Three more recent experiences have been echoing in my mind and heart these days. At the last formation session Fr Andrew Doohan and I facilitated with the Assistant Masters of Ceremonies, literally on the day everything closed, we reflected on how we would sustain our faith and ministry without the public celebration of the liturgy. One member replied, with these or similar words, ‘Well it will be up to me to sustain my prayer life. Instead of relying on Sunday Mass so much, I will have to be more personally responsible to pray and to find my own rhythm of daily and weekly prayer.’
The second experience is from the last real meeting of the Diocesan Liturgy Council when we were discussing the directives and the pastoral and prayer support that could be provided to this local Church with the cessation of public liturgy. One member of the Council said, again using these or similar words, ‘This is a great opportunity for us to pray as a family – all of us – even those who don’t go to Mass can join in!’ The image accompanying this reflection is of the symbol her family created to pray the Stations of the Cross on Good Friday. The tablecloth features her Grandmother’s cross stitch. That tablecloth is a sacrament for this family.
Thirdly, a friend who is a priest has been working behind the scenes to enable the live streaming of our liturgies. I asked him how he was feeling, not being able to participate in the liturgy as he normally would, especially over Easter. The word he used was ‘bereft’. The lay faithful are bereft in their hunger for the bread of life and the cup of salvation. Perhaps all the clergy are ‘bereft’ presiding without the people present. Empty pews, hollow responses. That can’t feel good. It can’t feel right within the context of our current understanding of who we are as church and the nature and purpose of liturgy. Hopefully the various ways we are all feeling ‘bereft’ will enable us to empathise with each other in the midst of the new gulf between those who continue to be fed and those who hunger.
So … what is God revealing to us in this COVID 19 experience, and into what new life is the Spirit of the risen one leading us? Amongst many things, I am wondering about the following:
When we are able to gather again for Sunday Eucharist, will our participation as members of ‘team Assembly’ be more full, conscious and active because individually we have expanded and deepened the daily and weekly rhythm of our prayer life? There are many resources to support the prayer of the domestic church on our website. To harken back to wise old Manny, ‘The team is only as good and strong as its individual members!’
Will this enriched personal and family prayer life free our Sunday Mass from having to bear the weight of all our prayer expectations so that it can become what it is meant to be, the source and summit, rather than all there is? And will we grow beyond Mass being the ‘go to’ liturgy for everything?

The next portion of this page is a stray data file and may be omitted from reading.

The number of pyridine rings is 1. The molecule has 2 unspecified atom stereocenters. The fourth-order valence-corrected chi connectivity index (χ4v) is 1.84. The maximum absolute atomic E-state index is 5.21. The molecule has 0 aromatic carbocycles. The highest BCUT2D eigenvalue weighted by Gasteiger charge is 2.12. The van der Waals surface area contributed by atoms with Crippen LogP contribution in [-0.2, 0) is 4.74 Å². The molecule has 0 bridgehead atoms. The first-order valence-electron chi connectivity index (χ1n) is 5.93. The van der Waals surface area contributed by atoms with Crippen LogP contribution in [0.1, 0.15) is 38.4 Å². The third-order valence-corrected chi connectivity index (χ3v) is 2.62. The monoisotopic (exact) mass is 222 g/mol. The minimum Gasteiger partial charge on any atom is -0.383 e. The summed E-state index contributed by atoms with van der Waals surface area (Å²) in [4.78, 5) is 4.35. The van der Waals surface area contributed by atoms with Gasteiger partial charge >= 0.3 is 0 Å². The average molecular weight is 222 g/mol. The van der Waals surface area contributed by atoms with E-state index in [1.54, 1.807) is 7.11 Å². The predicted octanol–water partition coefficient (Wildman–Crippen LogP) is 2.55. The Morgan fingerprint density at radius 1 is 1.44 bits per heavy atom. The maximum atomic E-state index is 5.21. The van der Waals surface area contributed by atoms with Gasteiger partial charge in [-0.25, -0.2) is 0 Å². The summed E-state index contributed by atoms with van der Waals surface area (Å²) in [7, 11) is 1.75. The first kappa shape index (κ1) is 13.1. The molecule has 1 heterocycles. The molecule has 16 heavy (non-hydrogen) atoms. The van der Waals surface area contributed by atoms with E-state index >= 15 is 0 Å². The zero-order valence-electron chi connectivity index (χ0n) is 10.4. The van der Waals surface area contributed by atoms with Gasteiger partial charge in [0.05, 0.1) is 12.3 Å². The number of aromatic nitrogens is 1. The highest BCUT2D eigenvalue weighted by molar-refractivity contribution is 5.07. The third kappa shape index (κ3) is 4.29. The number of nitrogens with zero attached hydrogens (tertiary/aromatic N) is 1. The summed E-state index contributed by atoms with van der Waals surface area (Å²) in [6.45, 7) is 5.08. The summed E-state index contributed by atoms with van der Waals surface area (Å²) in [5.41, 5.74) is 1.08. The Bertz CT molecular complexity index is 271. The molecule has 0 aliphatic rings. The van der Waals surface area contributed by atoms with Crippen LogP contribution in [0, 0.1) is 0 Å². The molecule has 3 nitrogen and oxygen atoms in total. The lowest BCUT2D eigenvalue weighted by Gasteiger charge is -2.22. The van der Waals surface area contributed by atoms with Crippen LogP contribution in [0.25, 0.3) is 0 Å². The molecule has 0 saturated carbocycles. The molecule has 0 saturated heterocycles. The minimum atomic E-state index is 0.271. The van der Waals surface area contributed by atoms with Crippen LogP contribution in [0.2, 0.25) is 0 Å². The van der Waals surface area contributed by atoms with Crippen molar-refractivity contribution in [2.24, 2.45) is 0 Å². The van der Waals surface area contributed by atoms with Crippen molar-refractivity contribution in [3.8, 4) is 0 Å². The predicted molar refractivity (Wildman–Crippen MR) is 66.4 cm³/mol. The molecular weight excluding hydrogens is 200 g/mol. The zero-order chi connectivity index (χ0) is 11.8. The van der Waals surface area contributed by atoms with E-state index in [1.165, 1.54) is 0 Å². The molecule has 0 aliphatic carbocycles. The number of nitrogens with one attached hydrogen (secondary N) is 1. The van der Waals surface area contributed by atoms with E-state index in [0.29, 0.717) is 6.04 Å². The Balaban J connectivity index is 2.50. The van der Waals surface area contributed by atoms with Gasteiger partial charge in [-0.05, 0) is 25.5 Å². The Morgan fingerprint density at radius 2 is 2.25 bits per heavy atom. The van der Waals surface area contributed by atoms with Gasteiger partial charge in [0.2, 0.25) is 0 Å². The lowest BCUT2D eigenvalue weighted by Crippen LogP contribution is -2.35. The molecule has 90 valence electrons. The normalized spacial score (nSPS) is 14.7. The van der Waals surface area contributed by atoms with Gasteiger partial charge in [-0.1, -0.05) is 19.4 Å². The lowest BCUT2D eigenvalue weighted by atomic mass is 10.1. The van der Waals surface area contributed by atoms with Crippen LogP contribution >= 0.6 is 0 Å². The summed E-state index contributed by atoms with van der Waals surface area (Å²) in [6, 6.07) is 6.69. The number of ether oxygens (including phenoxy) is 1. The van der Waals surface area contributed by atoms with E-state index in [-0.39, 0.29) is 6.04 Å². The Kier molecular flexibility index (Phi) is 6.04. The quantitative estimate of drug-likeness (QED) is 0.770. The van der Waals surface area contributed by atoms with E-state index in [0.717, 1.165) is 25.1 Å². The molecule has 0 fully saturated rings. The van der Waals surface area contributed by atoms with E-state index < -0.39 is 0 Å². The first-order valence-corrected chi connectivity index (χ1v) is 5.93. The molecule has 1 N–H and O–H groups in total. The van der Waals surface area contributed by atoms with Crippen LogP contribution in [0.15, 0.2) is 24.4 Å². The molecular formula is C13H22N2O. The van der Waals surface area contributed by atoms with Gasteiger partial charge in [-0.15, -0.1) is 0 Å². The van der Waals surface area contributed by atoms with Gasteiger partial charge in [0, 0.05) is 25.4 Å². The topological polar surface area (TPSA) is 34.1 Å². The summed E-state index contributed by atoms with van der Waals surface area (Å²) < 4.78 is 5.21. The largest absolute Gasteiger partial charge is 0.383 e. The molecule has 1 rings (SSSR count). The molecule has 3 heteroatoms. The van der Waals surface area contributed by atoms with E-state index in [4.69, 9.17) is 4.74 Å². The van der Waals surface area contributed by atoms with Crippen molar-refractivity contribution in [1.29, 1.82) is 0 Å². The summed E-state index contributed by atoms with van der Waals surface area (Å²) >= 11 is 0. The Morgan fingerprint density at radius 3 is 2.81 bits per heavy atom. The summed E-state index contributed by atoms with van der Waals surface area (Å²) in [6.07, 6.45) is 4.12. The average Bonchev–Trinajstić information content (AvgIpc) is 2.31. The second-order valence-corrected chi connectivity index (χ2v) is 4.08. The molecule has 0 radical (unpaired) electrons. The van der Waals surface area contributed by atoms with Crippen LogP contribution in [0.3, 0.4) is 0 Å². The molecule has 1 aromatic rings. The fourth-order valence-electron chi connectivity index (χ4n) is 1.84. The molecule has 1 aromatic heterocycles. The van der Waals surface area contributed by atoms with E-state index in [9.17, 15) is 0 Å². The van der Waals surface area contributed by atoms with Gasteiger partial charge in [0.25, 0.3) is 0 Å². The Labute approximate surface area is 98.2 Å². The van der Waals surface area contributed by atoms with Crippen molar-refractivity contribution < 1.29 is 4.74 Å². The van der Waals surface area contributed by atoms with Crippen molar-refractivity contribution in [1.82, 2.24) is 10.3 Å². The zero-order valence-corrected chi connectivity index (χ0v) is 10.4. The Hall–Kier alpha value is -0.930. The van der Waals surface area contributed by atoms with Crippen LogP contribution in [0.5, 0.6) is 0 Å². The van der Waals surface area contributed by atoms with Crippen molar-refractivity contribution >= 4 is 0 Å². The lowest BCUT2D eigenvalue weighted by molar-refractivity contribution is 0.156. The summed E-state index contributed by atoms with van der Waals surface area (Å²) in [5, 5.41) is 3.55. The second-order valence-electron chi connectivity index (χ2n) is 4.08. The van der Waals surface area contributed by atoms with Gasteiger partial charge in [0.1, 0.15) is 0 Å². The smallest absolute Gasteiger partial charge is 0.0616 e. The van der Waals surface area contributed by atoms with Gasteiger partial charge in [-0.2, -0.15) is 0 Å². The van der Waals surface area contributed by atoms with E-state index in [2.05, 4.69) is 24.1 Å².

Will our celebration of the ‘Liturgy of the Word’ – both within and outside Mass – be more meaningful, because in the absence of eucharist, we have turned to the Word and deepened our capacity to dwell there with God? To sit like disciples and listen?
Will our domestic churches grow in strength, ‘waking up’ to a richer, broader, deeper understanding of sacrament? What are the everyday sacraments in your home? Through the Easter Ceremonies we remember the ‘Last Supper’. ‘Last’ is an important word. Jesus participated in many suppers, many meals. How is the sacrament of family meals drawing our minds and hearts to the presence of God with us and amongst us? How is our unity in Christ being strengthened around jigsaw puzzles, board games, Netflix, walks, bike rides, care of neighbours? God’s presence is larger than Mass. And in this wonderful liturgy of life are we becoming more conscious that we are sacraments of God’s love and that the very point of the church’s sacramental life is to make us so?
This liturgy of life, the praise and thanks we offer God in daily life, is what we bring to Mass every Sunday and offer to God through Jesus and in the Spirit: the ‘fruit of the earth and work of human hands’. In turn we are sent from Mass transformed, to once again engage in the liturgy of life. The liturgy of life is the point of the public liturgy of the church. There is a continuity here that our current circumstances have the potential to strengthen.
Are we feeling ‘bereft’ because we do not have access to full, conscious and active participation in the eucharist? Is our longing for eucharist deepening? Or is this longing being masked with live-streamed Masses? Our loss is critical. It is also critical that we are aware of it, feel it, and open ourselves to the presence of God and the movement of the Spirit in this experience of loss. ‘Bereft’ is a good word.
If liturgy as the full public worship of the church is to really matter, if it is to really transform us so that the mission of Christ continues in the world through us, then the domestic church must matter, and the liturgy of life must matter. In his homilies over the Triduum Bishop Bill talked about our being ‘the people who …’ in shorthand, respond to these circumstances as Christ. Every news report shows that this is an urgent need, especially in supermarkets!
It is good to remember that God is present in the domestic church and the liturgy of life, building and strengthening these key elements of Christian life through circumstances not of our own choosing. God’s ways are always beyond our ways. And so I need to ‘listen like a disciple’ to ensure that I live like one.